Whenever Donald Trump bails, the media who initially dismissed him, and then took him far too seriously, will look bad. Those of us who watched with a combination of horror, dismay and amusement will look bad. And most of his followers will look like fools.
Now that Rep. Kevin McCarthy has bowed out of the race to replace House Speaker John Boehner, there's only one logical choice to replace him: Washington Congresswoman Catherine McMorris Rodgers.
The 2016 presidential campaign has been a real eye-opener for sure, with the Republican Party's effort to recapture the White House hijacked by flavor-of-the-moment "outsiders" like Donald Trump, Ben Carson and Carly Fiorina, who've dominated the polls.
Next Tuesday, we will finally get some degree of parity in the world of televised presidential debates, as the Democrats come together for the first time to make their case to the American public.
One thing we know for sure about Donald Trump: he doesn't like to lose. He hates losers. He even has varying degrees of loserdom in his verbal arsenal: "major," "proven," "total" and "disgruntled" losers, to name a few.
Even given the policy analysis failures of Trump's positions, other leading Republican contenders for the presidency are far more clearly referring to mental health as an excuse to dodge gun control rather than develop a functional system.
The Republican candidates have now entered a winnowing phase where voters are clearly indicating that there are only six viable candidates in the race. From an initial field of 17, two have dropped out, five are on life support (politically), and four are in stable but critical condition.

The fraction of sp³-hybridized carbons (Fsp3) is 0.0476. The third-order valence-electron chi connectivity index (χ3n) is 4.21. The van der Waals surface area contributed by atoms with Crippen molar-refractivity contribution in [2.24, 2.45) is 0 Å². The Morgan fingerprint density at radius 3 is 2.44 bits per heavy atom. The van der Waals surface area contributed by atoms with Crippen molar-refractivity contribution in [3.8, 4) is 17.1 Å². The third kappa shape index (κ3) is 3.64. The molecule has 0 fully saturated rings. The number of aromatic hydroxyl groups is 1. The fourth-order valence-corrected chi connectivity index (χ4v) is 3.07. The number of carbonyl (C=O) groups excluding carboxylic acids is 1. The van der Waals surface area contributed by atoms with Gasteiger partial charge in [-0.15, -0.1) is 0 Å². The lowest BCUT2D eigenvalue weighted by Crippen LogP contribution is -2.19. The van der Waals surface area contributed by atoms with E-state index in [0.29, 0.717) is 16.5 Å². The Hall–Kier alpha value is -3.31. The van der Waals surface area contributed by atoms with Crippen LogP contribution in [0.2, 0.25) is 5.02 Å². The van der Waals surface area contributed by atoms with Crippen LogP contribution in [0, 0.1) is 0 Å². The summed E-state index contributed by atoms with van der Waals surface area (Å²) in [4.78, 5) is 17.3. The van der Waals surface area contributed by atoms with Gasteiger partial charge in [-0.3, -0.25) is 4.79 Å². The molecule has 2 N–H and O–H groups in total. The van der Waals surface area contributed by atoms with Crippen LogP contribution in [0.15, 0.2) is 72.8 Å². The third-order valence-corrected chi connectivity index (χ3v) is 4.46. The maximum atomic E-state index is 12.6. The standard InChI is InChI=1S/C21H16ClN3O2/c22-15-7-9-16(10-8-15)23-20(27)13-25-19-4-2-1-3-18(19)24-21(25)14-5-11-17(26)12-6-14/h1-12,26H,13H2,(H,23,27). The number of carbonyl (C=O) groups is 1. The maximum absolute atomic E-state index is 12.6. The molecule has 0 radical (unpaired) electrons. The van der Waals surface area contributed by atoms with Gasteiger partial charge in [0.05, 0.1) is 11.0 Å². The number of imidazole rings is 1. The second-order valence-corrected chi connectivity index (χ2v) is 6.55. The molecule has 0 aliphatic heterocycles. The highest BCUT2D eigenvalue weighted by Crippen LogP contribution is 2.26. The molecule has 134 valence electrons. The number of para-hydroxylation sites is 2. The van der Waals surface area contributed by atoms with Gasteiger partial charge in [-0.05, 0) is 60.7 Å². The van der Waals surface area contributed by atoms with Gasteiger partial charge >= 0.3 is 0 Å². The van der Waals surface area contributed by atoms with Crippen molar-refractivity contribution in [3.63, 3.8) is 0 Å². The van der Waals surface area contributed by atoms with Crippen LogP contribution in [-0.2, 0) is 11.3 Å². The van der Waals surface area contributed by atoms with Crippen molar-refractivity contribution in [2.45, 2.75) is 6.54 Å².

With apologies to the immortal Casey Kasem, here's America's top tunes on the summer 2015 campaign hit parade. This Number One hit goes out on request to Hillary in Chappaqua.
Chatting over slices of chocolate pie in a diner, a lunchtime roundtable in a living room, and a packed, high-energy event: all these scenes are very familiar every four years in New Hampshire during Presidential primary season. Yet on October 1st, we saw the same scenes, with a different focus: startups.
Guns kill as many Americans every five weeks as did 9/11 -- yet Jeb Bush concludes after the Oregon massacre that nothing can or should be done. Lowry agrees while Reagan doesn't, citing his father. Then they debate Boehner, McCarthy, Planned Parenthood, Syria and Trump.
How easy it is to mock the Republican candidates. They're the gang in the clown car climbing all over each other to offer a message of disarray that has all but destroyed the chances of the Bush family dynasty continuing. But isn't that a grand achievement for the democratic process?
Trump. Fiorina. And a certain surgeon. So what if the shoe -- or even the scalpel -- were on the other foot?
A recent study by Sondre Båtstrand shows what an extreme outlier the modern Republican party is when compared with the conservative parties in nine other democracies with respect to their attitudes about climate change.
These GOP candidates have been slammed by the media for being weak, even a joke. But when it was time to take what pundits think is an unpopular stand, they took the side of the Constitution.
When redefining leadership in this fashion, it helps women to take the terms ambition, success, and power, and reframe them to reflect this horizontal view.
In a recent New York Times article written by Katha Pollitt, she asks those of us who want to keep our rights to have an abortion to speak out. Well, I am a woman who has had two abortions - HEAR ME ROAR!